Protein sequencing sheds light on protein misfolding diseases

With the help of next-gen protein sequencing tools, researchers have developed a new way to find, trap, and characterize altered protein shapes underlying multiple diseases

19 May 2024
Dora Wells
Clinical Content Editor

A team of researchers from Stony Brook University is taking a new approach to systematically discover protein conformations and directly link them to molecular, organismal, or evolutionary phenotypes. By combining protein barcoding and next-generation single-molecule sequencing on the Quantum-Si Platinum® instrument, the method offers a high-throughput means of mapping protein forms that cannot be crystallized and could help advance the treatment of neurodegenerative diseases and other disorders that result from protein misfolding.

We spoke with Eugene Serebryany, an Assistant Professor in the Department of Physiology and Biophysics and the Laufer Center for Physical and Quantitative Biology at Stony Brook University, to learn more.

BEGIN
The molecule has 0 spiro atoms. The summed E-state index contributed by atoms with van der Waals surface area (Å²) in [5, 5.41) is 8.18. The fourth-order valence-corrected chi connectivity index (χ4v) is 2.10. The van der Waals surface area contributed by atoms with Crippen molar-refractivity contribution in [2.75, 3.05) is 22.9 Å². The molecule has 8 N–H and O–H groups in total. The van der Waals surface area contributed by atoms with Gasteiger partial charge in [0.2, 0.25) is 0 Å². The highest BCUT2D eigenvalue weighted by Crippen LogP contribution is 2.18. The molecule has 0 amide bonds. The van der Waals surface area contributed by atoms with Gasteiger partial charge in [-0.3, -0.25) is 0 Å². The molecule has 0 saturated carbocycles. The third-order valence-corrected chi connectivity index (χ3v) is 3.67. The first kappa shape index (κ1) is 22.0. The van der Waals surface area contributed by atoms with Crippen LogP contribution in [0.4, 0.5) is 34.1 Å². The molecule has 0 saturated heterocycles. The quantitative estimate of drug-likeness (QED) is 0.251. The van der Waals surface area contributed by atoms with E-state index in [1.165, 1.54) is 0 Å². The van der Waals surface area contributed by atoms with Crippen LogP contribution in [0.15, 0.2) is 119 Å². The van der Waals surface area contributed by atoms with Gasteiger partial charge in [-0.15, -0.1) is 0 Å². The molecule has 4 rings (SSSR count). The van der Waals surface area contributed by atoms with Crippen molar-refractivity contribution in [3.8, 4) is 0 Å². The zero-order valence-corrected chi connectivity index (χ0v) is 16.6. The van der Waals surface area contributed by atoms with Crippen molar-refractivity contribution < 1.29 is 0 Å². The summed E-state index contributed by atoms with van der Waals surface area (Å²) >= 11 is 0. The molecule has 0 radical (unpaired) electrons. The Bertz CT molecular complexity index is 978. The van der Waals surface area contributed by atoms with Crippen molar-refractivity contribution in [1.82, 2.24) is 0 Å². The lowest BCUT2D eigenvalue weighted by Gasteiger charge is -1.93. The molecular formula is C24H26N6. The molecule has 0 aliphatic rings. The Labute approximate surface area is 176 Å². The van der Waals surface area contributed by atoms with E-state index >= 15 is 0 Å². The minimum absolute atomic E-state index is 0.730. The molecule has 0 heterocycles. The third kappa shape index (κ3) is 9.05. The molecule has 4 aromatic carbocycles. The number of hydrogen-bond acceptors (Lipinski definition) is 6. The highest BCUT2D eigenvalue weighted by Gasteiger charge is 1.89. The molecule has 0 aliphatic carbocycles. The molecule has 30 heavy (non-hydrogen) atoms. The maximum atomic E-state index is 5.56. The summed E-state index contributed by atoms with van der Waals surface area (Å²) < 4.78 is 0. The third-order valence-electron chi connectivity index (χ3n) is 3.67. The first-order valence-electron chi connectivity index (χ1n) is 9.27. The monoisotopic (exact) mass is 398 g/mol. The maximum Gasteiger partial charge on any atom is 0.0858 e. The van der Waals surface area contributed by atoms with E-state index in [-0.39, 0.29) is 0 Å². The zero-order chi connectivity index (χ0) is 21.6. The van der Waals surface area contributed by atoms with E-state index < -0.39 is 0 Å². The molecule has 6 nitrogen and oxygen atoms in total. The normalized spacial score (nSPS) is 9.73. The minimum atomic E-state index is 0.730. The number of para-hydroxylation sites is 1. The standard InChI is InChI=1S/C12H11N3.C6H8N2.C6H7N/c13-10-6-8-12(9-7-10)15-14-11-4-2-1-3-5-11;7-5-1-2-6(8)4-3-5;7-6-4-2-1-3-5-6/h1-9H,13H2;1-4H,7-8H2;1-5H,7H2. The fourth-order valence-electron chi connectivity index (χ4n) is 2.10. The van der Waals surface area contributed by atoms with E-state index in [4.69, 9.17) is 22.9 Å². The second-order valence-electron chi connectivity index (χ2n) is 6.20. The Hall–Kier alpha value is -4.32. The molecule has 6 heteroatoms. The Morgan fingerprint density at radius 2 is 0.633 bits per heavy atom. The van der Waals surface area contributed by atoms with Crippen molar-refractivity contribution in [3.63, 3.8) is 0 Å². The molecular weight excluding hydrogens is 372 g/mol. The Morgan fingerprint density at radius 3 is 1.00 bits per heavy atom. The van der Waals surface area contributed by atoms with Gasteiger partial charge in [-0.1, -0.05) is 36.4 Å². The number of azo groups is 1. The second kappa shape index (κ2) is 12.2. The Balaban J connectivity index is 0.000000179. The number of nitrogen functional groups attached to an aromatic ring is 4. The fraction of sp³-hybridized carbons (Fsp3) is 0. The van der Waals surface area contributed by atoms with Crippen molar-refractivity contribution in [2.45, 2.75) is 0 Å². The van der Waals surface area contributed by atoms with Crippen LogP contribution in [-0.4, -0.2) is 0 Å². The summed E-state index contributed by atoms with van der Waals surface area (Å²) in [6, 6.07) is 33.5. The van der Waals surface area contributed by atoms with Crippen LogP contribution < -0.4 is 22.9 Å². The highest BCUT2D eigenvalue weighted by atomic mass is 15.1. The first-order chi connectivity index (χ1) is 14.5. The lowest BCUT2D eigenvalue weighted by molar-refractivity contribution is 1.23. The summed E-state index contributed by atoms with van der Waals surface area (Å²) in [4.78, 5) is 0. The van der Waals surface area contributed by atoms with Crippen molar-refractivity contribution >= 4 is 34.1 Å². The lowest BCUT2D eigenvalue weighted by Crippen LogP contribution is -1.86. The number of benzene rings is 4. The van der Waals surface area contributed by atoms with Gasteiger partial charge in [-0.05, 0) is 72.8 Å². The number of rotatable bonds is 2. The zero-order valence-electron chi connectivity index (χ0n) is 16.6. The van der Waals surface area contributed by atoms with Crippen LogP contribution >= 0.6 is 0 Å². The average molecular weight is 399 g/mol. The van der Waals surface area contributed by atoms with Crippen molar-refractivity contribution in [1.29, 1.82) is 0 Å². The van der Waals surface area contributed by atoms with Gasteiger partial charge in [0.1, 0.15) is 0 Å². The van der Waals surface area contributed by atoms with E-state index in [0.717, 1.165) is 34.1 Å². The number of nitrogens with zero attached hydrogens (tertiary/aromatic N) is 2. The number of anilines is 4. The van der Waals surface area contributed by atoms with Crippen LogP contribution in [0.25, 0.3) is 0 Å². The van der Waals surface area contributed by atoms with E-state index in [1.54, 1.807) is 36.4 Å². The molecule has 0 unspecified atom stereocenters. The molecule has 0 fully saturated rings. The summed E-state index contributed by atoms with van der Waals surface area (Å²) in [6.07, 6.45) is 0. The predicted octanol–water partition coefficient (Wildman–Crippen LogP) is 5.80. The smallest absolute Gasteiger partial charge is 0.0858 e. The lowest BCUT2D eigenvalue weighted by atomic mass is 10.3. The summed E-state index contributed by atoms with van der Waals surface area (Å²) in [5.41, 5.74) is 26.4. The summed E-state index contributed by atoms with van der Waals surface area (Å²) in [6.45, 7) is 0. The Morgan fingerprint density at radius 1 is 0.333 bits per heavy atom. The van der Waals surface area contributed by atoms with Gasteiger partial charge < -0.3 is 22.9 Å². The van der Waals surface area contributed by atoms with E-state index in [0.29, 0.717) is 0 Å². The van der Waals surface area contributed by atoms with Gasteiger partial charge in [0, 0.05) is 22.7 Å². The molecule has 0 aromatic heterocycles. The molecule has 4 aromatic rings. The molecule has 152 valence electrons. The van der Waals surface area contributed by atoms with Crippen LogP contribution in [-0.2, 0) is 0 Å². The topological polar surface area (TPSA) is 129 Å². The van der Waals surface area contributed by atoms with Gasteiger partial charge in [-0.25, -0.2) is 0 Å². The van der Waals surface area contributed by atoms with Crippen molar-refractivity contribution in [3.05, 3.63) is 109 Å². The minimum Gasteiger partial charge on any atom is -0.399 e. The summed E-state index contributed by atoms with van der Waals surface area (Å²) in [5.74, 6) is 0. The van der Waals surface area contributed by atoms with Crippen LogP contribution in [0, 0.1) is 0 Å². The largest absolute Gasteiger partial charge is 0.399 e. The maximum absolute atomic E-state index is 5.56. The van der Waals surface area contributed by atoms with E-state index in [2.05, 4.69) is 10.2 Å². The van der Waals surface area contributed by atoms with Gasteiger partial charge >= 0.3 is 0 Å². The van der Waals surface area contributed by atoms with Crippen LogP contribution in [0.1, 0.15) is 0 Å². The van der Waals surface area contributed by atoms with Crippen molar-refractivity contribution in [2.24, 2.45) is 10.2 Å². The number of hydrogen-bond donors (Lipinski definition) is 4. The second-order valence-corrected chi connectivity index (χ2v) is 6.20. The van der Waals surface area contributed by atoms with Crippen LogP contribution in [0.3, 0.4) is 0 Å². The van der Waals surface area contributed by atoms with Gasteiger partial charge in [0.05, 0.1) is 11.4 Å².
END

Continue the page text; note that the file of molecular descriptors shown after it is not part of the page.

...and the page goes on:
Understanding the protein puzzle

Proteins – the chains of amino acids that orchestrate biological functions – exist in a wide range of distinct conformations (3D shapes), some of which play a pivotal role in driving disease pathologies. Protein misfolding, where a protein fails to adopt its correct 3D structure, has been implicated in multiple disorders, ranging from neurodegenerative conditions such as Alzheimer's, Parkinson’s, and Huntington’s disease to non-neurological diseases including cataracts, short-chain amyloidosis, and cancer.

A better understanding of the toxic effects and clearance of misfolded proteins may reveal novel strategies for the prevention and treatment of many diseases. However, elucidating disordered protein conformations has proven challenging with current experimental techniques, as misfolded proteins cannot be crystallized – a method commonly used to define the protein structures.